When you read this book, you will become a much better and more effective person in all parts of your life.
This book needs to read by entreprenuers, business people and academicians to look at their organizations as some thing else apart from a money making machine !
He successfully challenges the limits of the mechanical view of human interactions, and provides a great vision into what is possible.
This is an awful book. Not that I take a major issue with having companies live long. What I really dislike it the author's intellect. Read morePublished 2 months ago by Jackal
product arrived on time and as expected. good read. thanks for the aloha!Published 5 months ago by Kindle Customer
Literally broke the first time I used them. I bought two, thinking that they were cheap and probably more prone to breaking. Read morePublished on November 5, 2010 by samh
To understand more about development of organizations to me its a good book. Fairly good readeble and stil actual. Basic principals never change.Published on January 9, 2010 by B. Jongsma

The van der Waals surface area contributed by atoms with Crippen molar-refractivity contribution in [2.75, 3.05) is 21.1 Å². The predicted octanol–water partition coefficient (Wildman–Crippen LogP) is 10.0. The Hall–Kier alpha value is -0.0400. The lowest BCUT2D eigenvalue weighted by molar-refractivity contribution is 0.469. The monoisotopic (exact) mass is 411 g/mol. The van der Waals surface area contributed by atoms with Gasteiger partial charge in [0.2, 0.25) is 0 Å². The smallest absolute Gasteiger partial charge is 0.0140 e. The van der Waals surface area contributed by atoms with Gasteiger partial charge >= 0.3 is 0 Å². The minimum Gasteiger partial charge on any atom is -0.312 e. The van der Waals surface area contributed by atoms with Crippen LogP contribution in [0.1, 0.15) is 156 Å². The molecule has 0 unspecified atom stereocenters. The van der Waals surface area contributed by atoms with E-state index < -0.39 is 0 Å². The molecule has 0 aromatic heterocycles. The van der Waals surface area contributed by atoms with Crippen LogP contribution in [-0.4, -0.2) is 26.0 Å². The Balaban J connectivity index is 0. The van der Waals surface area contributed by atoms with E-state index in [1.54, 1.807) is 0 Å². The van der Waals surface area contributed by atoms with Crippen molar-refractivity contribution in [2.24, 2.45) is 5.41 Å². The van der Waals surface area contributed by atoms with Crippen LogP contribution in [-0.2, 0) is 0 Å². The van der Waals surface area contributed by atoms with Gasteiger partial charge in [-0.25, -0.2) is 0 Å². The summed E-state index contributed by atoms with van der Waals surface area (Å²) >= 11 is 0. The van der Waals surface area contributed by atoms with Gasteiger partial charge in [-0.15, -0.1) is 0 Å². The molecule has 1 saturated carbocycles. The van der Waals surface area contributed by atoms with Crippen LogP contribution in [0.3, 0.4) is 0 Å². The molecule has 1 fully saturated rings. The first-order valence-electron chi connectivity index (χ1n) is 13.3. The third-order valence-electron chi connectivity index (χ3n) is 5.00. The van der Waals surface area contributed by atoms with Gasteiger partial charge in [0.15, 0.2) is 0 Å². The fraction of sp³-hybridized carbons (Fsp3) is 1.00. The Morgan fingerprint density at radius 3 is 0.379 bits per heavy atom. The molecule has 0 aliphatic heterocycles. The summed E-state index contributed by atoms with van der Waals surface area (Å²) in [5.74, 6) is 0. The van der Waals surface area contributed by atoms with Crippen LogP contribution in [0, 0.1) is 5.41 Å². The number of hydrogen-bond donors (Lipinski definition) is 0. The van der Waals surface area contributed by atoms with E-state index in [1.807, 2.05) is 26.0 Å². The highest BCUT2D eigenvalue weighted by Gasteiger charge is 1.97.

This book should be as instructive to economists as it is to students of business.
Formal economics has, for a long time, seen the company as a sort of black box which... Read more
Arie provides a very good picture of companies that have sustained centuries of change. His research reveals what makes them click and what they aare doing that others are not... Read morePublished on October 24, 2006 by John Inman
I am re-reading the book, and was compelled to share my love and appreciation of the deep understanding and unique approach to organizations and to the ways of dealing with change... Read morePublished on December 8, 2005 by Galya Jazz
This is a must read for all those people who are interested in the subject of organizational learning. Read morePublished on May 7, 2004
I found this book to be a relief and escape to the way the corporate world has evolved. By taking a look at long living companies, the author has extracted some timeless advice... Read morePublished on October 14, 2001 by A. J. Valasek